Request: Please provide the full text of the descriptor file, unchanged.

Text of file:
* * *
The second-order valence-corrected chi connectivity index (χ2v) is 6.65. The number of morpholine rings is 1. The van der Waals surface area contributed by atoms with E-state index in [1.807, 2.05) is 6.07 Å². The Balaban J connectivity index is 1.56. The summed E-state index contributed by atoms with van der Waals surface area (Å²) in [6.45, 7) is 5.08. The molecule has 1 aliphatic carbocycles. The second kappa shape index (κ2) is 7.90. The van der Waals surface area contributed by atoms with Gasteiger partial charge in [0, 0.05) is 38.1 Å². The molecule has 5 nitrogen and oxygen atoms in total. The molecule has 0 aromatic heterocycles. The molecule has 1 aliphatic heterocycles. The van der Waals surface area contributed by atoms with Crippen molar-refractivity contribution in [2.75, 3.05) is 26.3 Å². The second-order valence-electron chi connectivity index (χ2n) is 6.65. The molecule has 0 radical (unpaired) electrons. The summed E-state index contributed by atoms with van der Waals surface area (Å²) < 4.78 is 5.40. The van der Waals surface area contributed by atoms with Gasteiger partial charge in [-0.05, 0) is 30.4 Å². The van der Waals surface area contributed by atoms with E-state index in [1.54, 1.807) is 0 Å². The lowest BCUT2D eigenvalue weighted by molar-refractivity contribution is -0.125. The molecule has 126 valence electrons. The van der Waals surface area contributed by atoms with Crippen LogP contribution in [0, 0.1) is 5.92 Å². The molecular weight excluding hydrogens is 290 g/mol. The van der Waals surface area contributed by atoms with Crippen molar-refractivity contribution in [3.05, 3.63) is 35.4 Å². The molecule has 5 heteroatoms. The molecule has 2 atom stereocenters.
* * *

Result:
The second-order valence-corrected chi connectivity index (χ2v) is 6.65. The number of morpholine rings is 1. The van der Waals surface area contributed by atoms with E-state index in [1.807, 2.05) is 6.07 Å². The Balaban J connectivity index is 1.56. The summed E-state index contributed by atoms with van der Waals surface area (Å²) in [6.45, 7) is 5.08. The molecule has 1 aliphatic carbocycles. The second kappa shape index (κ2) is 7.90. The van der Waals surface area contributed by atoms with Gasteiger partial charge in [0, 0.05) is 38.1 Å². The molecule has 5 nitrogen and oxygen atoms in total. The molecule has 0 aromatic heterocycles. The molecule has 1 aliphatic heterocycles. The van der Waals surface area contributed by atoms with Crippen molar-refractivity contribution in [2.75, 3.05) is 26.3 Å². The second-order valence-electron chi connectivity index (χ2n) is 6.65. The molecule has 0 radical (unpaired) electrons. The summed E-state index contributed by atoms with van der Waals surface area (Å²) < 4.78 is 5.40. The van der Waals surface area contributed by atoms with Gasteiger partial charge in [-0.05, 0) is 30.4 Å². The van der Waals surface area contributed by atoms with E-state index in [1.54, 1.807) is 0 Å². The lowest BCUT2D eigenvalue weighted by molar-refractivity contribution is -0.125. The molecule has 126 valence electrons. The van der Waals surface area contributed by atoms with Crippen LogP contribution in [0, 0.1) is 5.92 Å². The molecular weight excluding hydrogens is 290 g/mol. The van der Waals surface area contributed by atoms with Crippen molar-refractivity contribution in [3.05, 3.63) is 35.4 Å². The molecule has 5 heteroatoms. The molecule has 2 atom stereocenters.